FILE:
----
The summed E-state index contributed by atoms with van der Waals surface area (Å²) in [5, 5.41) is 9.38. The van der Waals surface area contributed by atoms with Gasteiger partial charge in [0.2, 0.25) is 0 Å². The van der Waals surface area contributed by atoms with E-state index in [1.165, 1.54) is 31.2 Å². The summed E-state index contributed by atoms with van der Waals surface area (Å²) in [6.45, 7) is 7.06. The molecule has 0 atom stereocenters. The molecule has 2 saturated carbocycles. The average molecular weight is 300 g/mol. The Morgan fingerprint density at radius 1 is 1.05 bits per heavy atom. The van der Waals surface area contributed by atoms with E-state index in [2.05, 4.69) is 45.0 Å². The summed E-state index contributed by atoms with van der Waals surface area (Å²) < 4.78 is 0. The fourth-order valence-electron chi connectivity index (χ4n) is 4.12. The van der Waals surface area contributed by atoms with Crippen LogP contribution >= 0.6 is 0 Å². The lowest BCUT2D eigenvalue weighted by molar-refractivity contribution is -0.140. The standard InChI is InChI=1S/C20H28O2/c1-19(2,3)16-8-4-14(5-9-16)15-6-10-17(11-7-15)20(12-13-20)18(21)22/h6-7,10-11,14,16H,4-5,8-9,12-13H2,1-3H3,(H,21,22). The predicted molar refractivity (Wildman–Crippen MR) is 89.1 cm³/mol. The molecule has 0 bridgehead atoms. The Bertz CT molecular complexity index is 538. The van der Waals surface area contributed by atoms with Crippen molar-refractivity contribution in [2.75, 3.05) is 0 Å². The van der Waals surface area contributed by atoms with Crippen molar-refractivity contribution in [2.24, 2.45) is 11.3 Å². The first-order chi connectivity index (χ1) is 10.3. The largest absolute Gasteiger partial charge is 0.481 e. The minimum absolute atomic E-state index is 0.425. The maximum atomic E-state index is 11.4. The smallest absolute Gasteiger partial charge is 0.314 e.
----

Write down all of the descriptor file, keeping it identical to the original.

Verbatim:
The summed E-state index contributed by atoms with van der Waals surface area (Å²) in [5, 5.41) is 9.38. The van der Waals surface area contributed by atoms with Gasteiger partial charge in [0.2, 0.25) is 0 Å². The van der Waals surface area contributed by atoms with E-state index in [1.165, 1.54) is 31.2 Å². The summed E-state index contributed by atoms with van der Waals surface area (Å²) in [6.45, 7) is 7.06. The molecule has 0 atom stereocenters. The molecule has 2 saturated carbocycles. The average molecular weight is 300 g/mol. The Morgan fingerprint density at radius 1 is 1.05 bits per heavy atom. The van der Waals surface area contributed by atoms with E-state index in [2.05, 4.69) is 45.0 Å². The summed E-state index contributed by atoms with van der Waals surface area (Å²) < 4.78 is 0. The fourth-order valence-electron chi connectivity index (χ4n) is 4.12. The van der Waals surface area contributed by atoms with Crippen LogP contribution >= 0.6 is 0 Å². The lowest BCUT2D eigenvalue weighted by molar-refractivity contribution is -0.140. The standard InChI is InChI=1S/C20H28O2/c1-19(2,3)16-8-4-14(5-9-16)15-6-10-17(11-7-15)20(12-13-20)18(21)22/h6-7,10-11,14,16H,4-5,8-9,12-13H2,1-3H3,(H,21,22). The predicted molar refractivity (Wildman–Crippen MR) is 89.1 cm³/mol. The molecule has 0 bridgehead atoms. The Bertz CT molecular complexity index is 538. The van der Waals surface area contributed by atoms with Crippen molar-refractivity contribution in [2.75, 3.05) is 0 Å². The van der Waals surface area contributed by atoms with Crippen molar-refractivity contribution in [2.24, 2.45) is 11.3 Å². The first-order chi connectivity index (χ1) is 10.3. The largest absolute Gasteiger partial charge is 0.481 e. The minimum absolute atomic E-state index is 0.425. The maximum atomic E-state index is 11.4. The smallest absolute Gasteiger partial charge is 0.314 e.